Enns, by contrast, has a bit of a different problem. Specifically, by getting into mechanisms and origins Enns is being much more specific. And in being so specific he lets the boogieman of theodicy out of the closet. Smith rightly notes this. Enns, being tied to a very specific scenario, can't play the mystery card so easily. But as I see it, Enns shouldn't get dinged on this account. By bringing theodicy to the forefront Enns isn't creating a problem. Rather, Enns is simply drawing attention to a problem that has always been there. A problem, in my opinion, that orthodox theology regularly sweeps under the rug.

This brings me to my second observation. At the end of the day, theodicy doesn't really boil down to the origins of evil. It boils down to this: Why'd God do it in the first place? Why, given how things turned out, did an all-knowing and all-loving God pull the trigger on Creation? Why'd God do it?

No one knows of course. Not Smith. Not Enns. Not me. My point here is simply to note that this is a live and acute question for everybody. So I think it right and proper for Smith to point this out for Enns. But the same question is pointed at orthodox theology and it doesn't have any better answers, just a "mystery" that allows it, often in cowardly ways, to retreat from answering the questions directly.

Theodicy has always been the root problem of Christian theology, orthodox or heterodox. There's no getting around that. The problem is no less acute here than there.

I don't care how you read Genesis.

Tuesday, May 1, 2012

Genesis and Evolution: Dealing With It

I've been reading a lot on Christian blogs about the subject of Genesis and evolution. A lot of this conversation has been spurred on by the recent publication of Peter Enns's new book The Evolution of Adam. I've been reading, as have many of you, a lot of comment threads where Christians are arguing back and forth. Should we read Genesis differently in light of evolutionary science? Or should we treat that science as provisional (only a "theory") and stick to a literalist reading of Genesis?

I don't have any great wisdom about this debate. Though I have experienced the tensions within the Christian community. For example, a few years ago I had a phone interview with a premiere evangelical university about me possibly applying for an endowed research position focusing on the integration of psychology and Christianity. During the interview with the chair of the search committee we got around to how the topic of evolution was approached on their campus. At one point I asked, "I've always wanted to write a book about the Sermon on the Mount in light of evolutionary psychology. Could I write that book at your school?" The answer, ultimately, was no.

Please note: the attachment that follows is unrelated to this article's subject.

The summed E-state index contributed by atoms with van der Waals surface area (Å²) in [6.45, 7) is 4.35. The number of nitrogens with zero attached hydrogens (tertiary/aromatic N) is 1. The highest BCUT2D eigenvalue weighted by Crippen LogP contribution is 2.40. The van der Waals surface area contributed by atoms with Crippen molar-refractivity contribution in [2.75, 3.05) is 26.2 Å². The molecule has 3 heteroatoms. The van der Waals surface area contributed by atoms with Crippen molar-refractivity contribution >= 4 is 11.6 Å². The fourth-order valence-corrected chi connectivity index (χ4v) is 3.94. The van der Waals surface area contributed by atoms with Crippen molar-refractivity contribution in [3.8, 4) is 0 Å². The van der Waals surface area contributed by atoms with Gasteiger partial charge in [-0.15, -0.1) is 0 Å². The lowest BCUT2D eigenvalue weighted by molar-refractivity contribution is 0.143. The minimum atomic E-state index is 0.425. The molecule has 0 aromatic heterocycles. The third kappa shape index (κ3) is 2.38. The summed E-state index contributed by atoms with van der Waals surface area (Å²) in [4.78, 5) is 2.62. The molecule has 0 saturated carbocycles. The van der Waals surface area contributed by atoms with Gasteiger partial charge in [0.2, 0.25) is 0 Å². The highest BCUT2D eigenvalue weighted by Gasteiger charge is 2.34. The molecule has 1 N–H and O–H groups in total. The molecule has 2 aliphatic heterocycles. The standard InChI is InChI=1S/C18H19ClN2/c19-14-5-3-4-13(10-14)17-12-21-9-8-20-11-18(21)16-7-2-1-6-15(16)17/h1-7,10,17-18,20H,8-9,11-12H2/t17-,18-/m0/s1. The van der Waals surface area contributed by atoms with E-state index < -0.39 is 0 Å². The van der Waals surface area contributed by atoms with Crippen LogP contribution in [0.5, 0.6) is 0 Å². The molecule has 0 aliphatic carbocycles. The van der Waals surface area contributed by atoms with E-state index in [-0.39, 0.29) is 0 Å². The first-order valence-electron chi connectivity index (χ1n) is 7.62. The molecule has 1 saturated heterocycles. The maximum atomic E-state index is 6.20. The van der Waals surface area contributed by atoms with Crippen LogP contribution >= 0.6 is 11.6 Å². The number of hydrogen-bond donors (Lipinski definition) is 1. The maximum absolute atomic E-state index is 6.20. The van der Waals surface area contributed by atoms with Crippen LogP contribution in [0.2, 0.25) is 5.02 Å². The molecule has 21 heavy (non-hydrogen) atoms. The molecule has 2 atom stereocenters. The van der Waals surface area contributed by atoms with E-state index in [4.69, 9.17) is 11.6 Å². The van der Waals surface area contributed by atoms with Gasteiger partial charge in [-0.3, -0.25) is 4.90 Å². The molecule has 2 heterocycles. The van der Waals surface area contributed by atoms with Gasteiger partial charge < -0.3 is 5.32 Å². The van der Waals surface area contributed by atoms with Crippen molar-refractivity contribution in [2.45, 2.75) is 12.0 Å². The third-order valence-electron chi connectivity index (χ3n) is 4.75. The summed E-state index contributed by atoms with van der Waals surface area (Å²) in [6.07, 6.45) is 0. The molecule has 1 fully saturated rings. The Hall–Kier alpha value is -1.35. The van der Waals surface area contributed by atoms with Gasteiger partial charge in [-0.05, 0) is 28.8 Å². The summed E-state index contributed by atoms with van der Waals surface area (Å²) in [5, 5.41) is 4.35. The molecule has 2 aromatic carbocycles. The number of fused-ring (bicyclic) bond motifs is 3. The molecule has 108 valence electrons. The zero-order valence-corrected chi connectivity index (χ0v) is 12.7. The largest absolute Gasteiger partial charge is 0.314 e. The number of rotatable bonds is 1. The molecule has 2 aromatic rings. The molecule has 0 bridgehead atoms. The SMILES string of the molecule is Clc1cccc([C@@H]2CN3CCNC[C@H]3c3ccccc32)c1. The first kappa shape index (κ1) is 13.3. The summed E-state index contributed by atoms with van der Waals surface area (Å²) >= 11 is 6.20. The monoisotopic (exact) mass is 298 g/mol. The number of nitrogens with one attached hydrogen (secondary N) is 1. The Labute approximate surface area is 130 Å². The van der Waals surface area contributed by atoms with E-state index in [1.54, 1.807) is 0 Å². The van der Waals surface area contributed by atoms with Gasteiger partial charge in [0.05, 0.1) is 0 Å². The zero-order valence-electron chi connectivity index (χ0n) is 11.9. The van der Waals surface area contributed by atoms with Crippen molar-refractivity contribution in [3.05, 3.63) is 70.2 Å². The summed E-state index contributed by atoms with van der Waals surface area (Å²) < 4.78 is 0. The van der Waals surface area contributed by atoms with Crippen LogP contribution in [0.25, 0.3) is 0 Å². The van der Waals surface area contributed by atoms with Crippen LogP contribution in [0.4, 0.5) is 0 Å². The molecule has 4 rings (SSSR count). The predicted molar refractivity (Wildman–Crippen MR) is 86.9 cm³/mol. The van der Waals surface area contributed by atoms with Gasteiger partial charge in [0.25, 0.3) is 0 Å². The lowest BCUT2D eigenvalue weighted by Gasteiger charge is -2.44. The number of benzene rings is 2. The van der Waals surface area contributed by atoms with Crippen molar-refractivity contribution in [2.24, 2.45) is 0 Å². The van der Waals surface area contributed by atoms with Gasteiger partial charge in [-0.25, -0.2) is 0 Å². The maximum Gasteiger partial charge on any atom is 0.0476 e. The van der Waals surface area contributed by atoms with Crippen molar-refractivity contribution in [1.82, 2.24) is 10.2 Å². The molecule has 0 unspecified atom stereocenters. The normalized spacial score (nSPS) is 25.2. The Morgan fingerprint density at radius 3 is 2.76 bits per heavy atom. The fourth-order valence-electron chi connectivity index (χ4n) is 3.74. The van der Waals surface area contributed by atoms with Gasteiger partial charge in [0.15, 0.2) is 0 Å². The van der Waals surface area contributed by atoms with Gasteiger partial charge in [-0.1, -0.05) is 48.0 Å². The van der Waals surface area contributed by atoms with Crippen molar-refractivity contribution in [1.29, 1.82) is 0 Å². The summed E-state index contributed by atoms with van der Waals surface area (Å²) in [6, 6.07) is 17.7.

There are two things that make me tired about this debate.

First, I don't see how it's going to get resolved. Like it or not, there are many Christians who have looked at the scientific evidence and have become convinced. So of course, in light of that, they need books like Peter Enns's to rethink how to approach texts like Genesis and Paul's use of Adam in the New Testament. Other Christians might not like that, might think that evolution isn't really a solid deal, but, hey, this conversation isn't for you. You don't have a problem in this particular regard so step away from the bar. Sure, you might express your worries from a distance that there are those within Christianity who are undermining the authority of Scripture. So what's new? More, your worry isn't helping. There are some Christians who, in order to maintain intellectual integrity, are going to need to read the bible a bit differently than you. Deal with it. It's par for the course. I mean, just flip through the Yellow Pages looking at all the churches in your town. Quit being such a whiner.

But on the other side are those friends of mine who are legitimately distressed by any accommodation to Mr. Darwin, particularly if it affects a literal reading of the bible. Not all these friends are scientific illiterates (Did you know that a whirlwind will not assemble a car by blowing through a junkyard?), some make erudite arguments about the provisional nature of science. Still, I find it hard to believe that they don't feel at least a smidge of tension when they look at the evidence or walk through a natural history museum. But then again, I don't expect everyone to see the world like I see it. So I deal with it.